The Olympus Tough TG-Tracker marks a departure from earlier Tough models. It’s a personal action camera designed to compete with the likes of GoPro and its imitators. As such it’s smaller than conventional waterproof compacts and dispenses with a lot of what makes them suitable as general purpose models, the main omission being a zoom lens. In its place is a fixed focal length, fixed focus, fixed aperture f2 prime lens with an equivalent focal length of 14mm providing a 204 degree ultra wide angle field of view. Above the lens is a powerful LED light which can be used for both photos and video. As for the tough credentials, it’s waterproof to a depth of 30m, can withstand a drop from a height of 2.1m, will operate in temperatures down to -10C and can withstand pressure of up to 100Kg.
The sensor is the same 1/2.3 inch physical size as most compacts, but with a lower 8 Megapixel / 3840×2160 resolution which matches a frame of 4k video. Shooting movies with a sensor that matches the video frame size should be ideal, but if you employ either the underwater mode or digital stabilisation, there’ll be a small crop with the necessity to subsequently scale the image back up to 4k resolution with a loss of ultimate detail. This coupled with the small sensor size means you won’t be achieving anywhere near the same 4k quality as a camera with a bigger sensor and pixels around it to spare; indeed even with stabilisation disabled and shooting in the native wide mode, I noticed next to no benefit to filming in 4k over 1080p.
Small sensors are of course common across most action cameras, but the TG Tracker stands out from the pack with its 1.5 inch fold-out LCD screen. And the camera itself is also stuffed with more sensors than you’ll find in any other action camera; there’s GPS for location data, a manometer that provides altitude and depth information, a thermometer for measuring water temperature and an accelerometer that enables the TG-Tracker to record a video chapter markers when you make a sudden change in speed or direction – great for finding the moment you land a jump.
The TG-Tracker is a point and shoot model, lacking any control over exposure or sensitivity. On the whole this is a good thing in an action camera as you’ve usually got other things to worry about and automation of any kind generally makes life easier and increases your chances of getting good results. That said, both the GoPro Hero4 Black and Sony X1000V allow you unlock advanced control should you want it, though they fall well short of manual exposure controls.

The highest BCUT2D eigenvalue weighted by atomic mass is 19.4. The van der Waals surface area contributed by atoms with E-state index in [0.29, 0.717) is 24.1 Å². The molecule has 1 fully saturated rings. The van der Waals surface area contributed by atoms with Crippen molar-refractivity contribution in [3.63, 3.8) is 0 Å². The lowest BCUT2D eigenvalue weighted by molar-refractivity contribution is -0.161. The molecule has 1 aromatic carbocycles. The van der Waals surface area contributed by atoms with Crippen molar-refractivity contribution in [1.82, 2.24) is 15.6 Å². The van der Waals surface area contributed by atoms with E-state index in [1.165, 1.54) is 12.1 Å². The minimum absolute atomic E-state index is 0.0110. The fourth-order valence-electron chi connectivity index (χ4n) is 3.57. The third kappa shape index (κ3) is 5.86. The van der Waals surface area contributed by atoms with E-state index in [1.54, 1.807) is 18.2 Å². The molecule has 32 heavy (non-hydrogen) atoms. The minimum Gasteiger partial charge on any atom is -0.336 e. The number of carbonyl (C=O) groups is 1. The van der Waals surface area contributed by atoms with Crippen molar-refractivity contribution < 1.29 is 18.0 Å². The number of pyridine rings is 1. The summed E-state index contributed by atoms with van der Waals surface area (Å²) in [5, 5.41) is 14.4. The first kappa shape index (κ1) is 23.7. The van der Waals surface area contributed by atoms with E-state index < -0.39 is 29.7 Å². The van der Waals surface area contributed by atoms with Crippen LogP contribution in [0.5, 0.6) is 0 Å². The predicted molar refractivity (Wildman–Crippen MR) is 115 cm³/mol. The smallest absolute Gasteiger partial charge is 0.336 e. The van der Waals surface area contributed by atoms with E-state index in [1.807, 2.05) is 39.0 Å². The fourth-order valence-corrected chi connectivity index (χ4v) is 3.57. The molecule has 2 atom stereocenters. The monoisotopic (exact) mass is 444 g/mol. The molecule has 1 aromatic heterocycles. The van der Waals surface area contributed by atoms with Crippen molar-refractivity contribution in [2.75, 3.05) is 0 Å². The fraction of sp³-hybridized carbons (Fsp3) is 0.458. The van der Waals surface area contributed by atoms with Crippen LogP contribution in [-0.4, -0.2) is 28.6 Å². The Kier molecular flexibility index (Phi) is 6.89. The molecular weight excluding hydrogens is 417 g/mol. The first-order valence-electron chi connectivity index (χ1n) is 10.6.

There’s a good range of sequence shooting options for both photos and video, as well as a time lapse mode. One thing the TG-Tracker lacks is a fast burst mode, something both the GoPro Hero4 Black and Sony X1000V do better – though you could always grab 8 Megapixel frames from 4k video.
Depending on where and when you shop, the TG Tracker could cost up to 25 percent less than the GoPro Hero4 Black and around ten percent less than Sony’s X1000V. In many ways the GoPro provides more for your money with a wider variety of shooting modes, auto low light and night modes modes and Protune mode which unlocks a wider range of settings. It can dive deeper (40m), has a higher resolution 12 Megapixel sensor and is smaller and lighter, even in its waterproof casing. Against that, the TG-Tracker has more sensors providing more environmental data, a built-in light and flip out screen and you don’t need to put it in a case to go in the water with it (though you do need to attach the underwater lens protector). It also has much better battery life and if you buy a spare you can simply swap it with one that’s run out, something that’s not possible on a GoPro.
Sony’s X1000V is closer in price and appearance to the TG-Tracker and it too shares a relatively low resolution 16:9 wide sensor aimed at 4k video: in this case it has a slightly higher resolution of 8.8 Megapixels capturing still photos measuring 3952×2224 pixels, which provides a little padding around a 4k frame which could be used for digital stabilisation. It has a wider range of video modes and like the GoPro Hero4 Black, allows you to unlock advanced modes for manual control of white balance and some exposure settings, it also has better burst shooting modes. However, its f2.8 lens isn’t as bright as the TG-Tracker’s f2 lens and at 120 degrees it doesn’t cover anything like the same field of view. Its case is waterproof to a comparatively shallow 10 metres and as well as the TG-Tracker’s manometer, accelerometer and temperature sensors it lacks smartphone connectivity, opting instead for a dedicated remote which adds significantly to the price.
So while it competes with the GoPro Hero4 Black and the Sony X1000V, the Olympus Tough TG-Tracker genuinely offers something new in the world of personal action cameras. If you like to collect as much data as possible from your activities, you won’t be disappointed with what the TG-Tracker has to offer. While the 4k video didn’t resolve perceptibly higher real-life detail than 1080p in my tests, it remains an excellent debut and I’m really looking forward to seeing where Olympus takes it next. Top of my list for improvements would be a fully articulated screen and better image quality, but for which it would have received a Cameralabs Highly Recommended award. For now, the Olympus Tough TG-Tracker comes Recommended.